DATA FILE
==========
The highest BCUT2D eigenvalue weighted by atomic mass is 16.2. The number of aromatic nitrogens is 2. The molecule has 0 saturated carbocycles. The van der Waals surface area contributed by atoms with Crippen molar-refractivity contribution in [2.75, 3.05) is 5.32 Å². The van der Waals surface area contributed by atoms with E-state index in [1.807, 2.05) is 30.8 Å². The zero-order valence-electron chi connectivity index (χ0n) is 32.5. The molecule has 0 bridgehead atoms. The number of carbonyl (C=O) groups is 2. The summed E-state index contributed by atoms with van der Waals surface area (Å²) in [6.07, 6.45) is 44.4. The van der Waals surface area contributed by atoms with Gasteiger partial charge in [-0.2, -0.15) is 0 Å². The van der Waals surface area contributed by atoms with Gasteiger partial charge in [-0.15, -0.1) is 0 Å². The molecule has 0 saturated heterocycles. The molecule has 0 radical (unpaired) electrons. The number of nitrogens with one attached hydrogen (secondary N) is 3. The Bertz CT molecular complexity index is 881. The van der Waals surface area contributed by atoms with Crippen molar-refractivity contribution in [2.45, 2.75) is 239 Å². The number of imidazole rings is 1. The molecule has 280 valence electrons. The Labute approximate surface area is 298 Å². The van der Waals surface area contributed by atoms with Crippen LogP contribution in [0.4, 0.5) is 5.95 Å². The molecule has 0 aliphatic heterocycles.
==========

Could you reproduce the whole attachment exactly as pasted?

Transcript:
The highest BCUT2D eigenvalue weighted by atomic mass is 16.2. The number of aromatic nitrogens is 2. The molecule has 0 saturated carbocycles. The van der Waals surface area contributed by atoms with Crippen molar-refractivity contribution in [2.75, 3.05) is 5.32 Å². The van der Waals surface area contributed by atoms with E-state index in [1.807, 2.05) is 30.8 Å². The zero-order valence-electron chi connectivity index (χ0n) is 32.5. The molecule has 0 bridgehead atoms. The number of carbonyl (C=O) groups is 2. The summed E-state index contributed by atoms with van der Waals surface area (Å²) in [6.07, 6.45) is 44.4. The van der Waals surface area contributed by atoms with Gasteiger partial charge in [-0.2, -0.15) is 0 Å². The van der Waals surface area contributed by atoms with Gasteiger partial charge in [-0.15, -0.1) is 0 Å². The molecule has 0 saturated heterocycles. The molecule has 0 radical (unpaired) electrons. The number of nitrogens with one attached hydrogen (secondary N) is 3. The Bertz CT molecular complexity index is 881. The van der Waals surface area contributed by atoms with Crippen molar-refractivity contribution in [2.45, 2.75) is 239 Å². The number of imidazole rings is 1. The molecule has 280 valence electrons. The Labute approximate surface area is 298 Å². The van der Waals surface area contributed by atoms with Crippen LogP contribution in [0.4, 0.5) is 5.95 Å². The molecule has 0 aliphatic heterocycles.